Over the past few years, the idea and the incorporation of special classes for puppies has become quite popular. It never ceases to amaze me just how much these little tykes can be taught and how important it is to develop the proper attitude toward training at an early age. Occasionally the purpose and goals of KPT are lost and need to be reviewed.
We have found that puppies 4 to 5 months old are much like the adults in the way they can be handled in class. They are still like puppies in that they have a short attention span, but it is longer than the younger puppies. Because of the combination of relatively few bad habits and the longer attention span, the results of obedience classes are seen more rapidly than with their younger or older counterparts.
For the purpose of this article, I will deal mainly with the younger, 8 to 14 week old puppies in reviewing what we can and cannot expect in their response to training classes.
Young puppies have not yet developed an attitude toward training. If training classes are based on positive reward and lessons are taught in short, simple steps, learning is thought of as fun. By simple steps we mean breaking the sit, stand, down, etc., into several steps and rewarding each step.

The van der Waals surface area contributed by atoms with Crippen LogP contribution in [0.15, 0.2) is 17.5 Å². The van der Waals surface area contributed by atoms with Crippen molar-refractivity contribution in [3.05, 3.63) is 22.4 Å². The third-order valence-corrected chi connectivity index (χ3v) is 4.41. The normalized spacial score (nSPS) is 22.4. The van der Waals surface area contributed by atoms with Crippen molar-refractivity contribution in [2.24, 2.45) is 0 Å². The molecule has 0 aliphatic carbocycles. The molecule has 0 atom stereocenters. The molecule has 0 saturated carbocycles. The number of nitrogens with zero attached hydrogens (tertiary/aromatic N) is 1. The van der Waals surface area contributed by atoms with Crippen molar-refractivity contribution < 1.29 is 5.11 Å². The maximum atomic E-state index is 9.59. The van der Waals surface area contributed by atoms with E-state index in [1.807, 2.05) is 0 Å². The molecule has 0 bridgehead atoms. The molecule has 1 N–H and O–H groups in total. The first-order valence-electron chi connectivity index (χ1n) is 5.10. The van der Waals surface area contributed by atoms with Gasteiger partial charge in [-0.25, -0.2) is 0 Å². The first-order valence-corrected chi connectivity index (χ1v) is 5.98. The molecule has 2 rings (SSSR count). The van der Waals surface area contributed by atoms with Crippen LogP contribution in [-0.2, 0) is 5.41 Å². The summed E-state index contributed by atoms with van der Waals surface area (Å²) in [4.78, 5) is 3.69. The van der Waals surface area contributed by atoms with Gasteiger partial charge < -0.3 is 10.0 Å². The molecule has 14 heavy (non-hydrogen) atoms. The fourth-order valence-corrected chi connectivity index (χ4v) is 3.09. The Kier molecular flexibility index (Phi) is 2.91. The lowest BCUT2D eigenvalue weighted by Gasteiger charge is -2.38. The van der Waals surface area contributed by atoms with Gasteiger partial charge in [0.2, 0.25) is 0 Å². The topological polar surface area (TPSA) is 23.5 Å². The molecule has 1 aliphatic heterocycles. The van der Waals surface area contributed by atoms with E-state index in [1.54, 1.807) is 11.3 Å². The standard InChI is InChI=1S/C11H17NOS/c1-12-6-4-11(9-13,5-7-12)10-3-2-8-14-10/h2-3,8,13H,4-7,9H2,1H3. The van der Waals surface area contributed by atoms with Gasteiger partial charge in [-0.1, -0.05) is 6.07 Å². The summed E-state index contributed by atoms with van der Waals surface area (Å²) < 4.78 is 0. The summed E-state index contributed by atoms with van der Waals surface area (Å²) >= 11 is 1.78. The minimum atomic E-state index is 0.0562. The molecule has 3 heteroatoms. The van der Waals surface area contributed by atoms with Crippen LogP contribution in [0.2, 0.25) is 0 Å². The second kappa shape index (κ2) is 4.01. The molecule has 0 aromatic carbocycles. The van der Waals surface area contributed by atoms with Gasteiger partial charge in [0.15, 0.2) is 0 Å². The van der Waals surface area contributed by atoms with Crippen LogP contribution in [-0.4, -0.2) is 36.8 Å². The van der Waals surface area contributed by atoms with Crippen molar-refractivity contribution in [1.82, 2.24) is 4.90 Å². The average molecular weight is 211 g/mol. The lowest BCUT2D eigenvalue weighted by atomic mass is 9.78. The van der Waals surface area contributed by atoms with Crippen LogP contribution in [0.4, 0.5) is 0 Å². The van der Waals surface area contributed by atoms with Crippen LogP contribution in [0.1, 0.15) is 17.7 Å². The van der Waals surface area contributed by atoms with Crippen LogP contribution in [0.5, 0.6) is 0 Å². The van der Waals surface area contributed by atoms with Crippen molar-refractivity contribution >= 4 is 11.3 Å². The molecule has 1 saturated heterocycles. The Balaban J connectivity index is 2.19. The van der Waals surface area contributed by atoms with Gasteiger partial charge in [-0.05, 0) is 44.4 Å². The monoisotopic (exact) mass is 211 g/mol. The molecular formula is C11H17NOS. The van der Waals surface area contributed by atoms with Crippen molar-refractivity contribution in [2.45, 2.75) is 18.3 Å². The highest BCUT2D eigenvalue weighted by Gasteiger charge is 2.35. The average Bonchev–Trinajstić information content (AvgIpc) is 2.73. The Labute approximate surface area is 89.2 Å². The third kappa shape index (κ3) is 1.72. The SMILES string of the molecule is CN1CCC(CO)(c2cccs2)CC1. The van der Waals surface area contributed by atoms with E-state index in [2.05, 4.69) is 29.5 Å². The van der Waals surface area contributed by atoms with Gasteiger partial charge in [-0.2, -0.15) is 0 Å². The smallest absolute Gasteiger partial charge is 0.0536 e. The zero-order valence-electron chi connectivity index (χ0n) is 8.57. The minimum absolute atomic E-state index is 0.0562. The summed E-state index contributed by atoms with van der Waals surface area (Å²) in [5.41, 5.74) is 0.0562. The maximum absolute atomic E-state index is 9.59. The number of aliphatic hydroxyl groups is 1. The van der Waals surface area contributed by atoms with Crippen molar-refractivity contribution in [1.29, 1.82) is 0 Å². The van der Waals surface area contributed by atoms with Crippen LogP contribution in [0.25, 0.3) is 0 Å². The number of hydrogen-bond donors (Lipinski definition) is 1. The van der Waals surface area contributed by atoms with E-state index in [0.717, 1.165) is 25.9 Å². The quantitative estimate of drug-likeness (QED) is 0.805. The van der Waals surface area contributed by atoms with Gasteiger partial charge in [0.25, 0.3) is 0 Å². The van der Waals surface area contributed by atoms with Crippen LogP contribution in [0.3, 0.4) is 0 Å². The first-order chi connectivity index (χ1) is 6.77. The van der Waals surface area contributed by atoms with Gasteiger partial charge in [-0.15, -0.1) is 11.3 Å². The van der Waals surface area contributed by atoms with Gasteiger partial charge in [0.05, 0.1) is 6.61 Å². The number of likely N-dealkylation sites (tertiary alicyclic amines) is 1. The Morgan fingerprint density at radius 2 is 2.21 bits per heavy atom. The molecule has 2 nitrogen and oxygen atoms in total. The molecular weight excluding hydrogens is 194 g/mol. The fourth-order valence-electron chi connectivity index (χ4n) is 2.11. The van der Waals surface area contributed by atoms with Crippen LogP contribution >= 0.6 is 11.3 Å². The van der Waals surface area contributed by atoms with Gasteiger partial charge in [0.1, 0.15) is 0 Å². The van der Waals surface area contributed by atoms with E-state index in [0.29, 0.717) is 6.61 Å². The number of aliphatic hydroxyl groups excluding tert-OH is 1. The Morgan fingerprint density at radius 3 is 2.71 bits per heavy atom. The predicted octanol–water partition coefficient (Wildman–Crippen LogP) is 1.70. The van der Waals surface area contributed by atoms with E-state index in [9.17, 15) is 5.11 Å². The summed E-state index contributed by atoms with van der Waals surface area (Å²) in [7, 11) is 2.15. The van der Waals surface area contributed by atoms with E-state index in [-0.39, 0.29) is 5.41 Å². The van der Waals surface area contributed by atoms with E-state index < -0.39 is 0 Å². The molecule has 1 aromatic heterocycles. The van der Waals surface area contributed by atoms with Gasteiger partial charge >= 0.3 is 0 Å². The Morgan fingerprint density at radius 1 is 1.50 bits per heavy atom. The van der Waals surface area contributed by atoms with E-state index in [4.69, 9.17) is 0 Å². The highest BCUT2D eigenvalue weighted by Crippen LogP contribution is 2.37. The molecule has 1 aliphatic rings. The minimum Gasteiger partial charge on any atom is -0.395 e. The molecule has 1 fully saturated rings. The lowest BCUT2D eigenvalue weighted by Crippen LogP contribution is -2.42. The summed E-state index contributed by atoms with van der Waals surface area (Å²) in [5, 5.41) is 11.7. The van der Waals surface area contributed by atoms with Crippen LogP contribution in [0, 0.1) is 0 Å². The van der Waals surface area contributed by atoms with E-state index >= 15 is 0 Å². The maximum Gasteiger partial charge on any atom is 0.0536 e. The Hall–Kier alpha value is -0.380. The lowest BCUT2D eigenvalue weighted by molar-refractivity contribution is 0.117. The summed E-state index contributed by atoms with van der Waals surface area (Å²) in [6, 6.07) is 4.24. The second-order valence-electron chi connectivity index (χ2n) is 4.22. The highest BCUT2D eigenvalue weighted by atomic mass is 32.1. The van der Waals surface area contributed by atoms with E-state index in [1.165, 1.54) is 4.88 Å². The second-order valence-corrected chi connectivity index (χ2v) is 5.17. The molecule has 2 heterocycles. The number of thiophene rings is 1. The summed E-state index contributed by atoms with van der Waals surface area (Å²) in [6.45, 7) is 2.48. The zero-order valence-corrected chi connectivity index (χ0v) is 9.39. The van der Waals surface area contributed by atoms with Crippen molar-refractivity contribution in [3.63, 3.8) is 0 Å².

Heeling can be introduced using several off-lead techniques that help imprint in the puppies’ minds that we humans are the leaders. The result is that we begin at an early age teaching the dog to look to us for guidance, but not to become totally reliant upon us.
Later, more precise heeling is easier to teach, and when lead corrections are needed, they need not be as harsh. Since we are not using a lead, we are learning how to control our puppy using voice and body language, a means of communication natural to the dog. In class the pup should be near, but not necessarily exactly at, heel position.
Puppies rarely perform in class as well as they work at home. The reason is simple: more distractions in the form of people, sounds, and other dogs. For this reason we do not demand the puppy do perfectly in class, but emphasize control and consistency. Since there is going to be some loss of attention in class, we have socialization periods where the dogs play with each other and the handlers, but in a controlled fashion.
Unwanted behavior is more easily controlled at this age before it becomes a conditioned response and an unwanted part of life. Owners can learn how to optimize opportunities to help their puppy learn. A puppy can be taught at an early age, for example, to use his nose by hiding a favorite toy in progressively more difficult places.
A dog is a product of what we have taught him to be. His attitude toward training and learning are those we have instilled in him. This is especially true for a puppy.
©1982 W. H. Morrison, III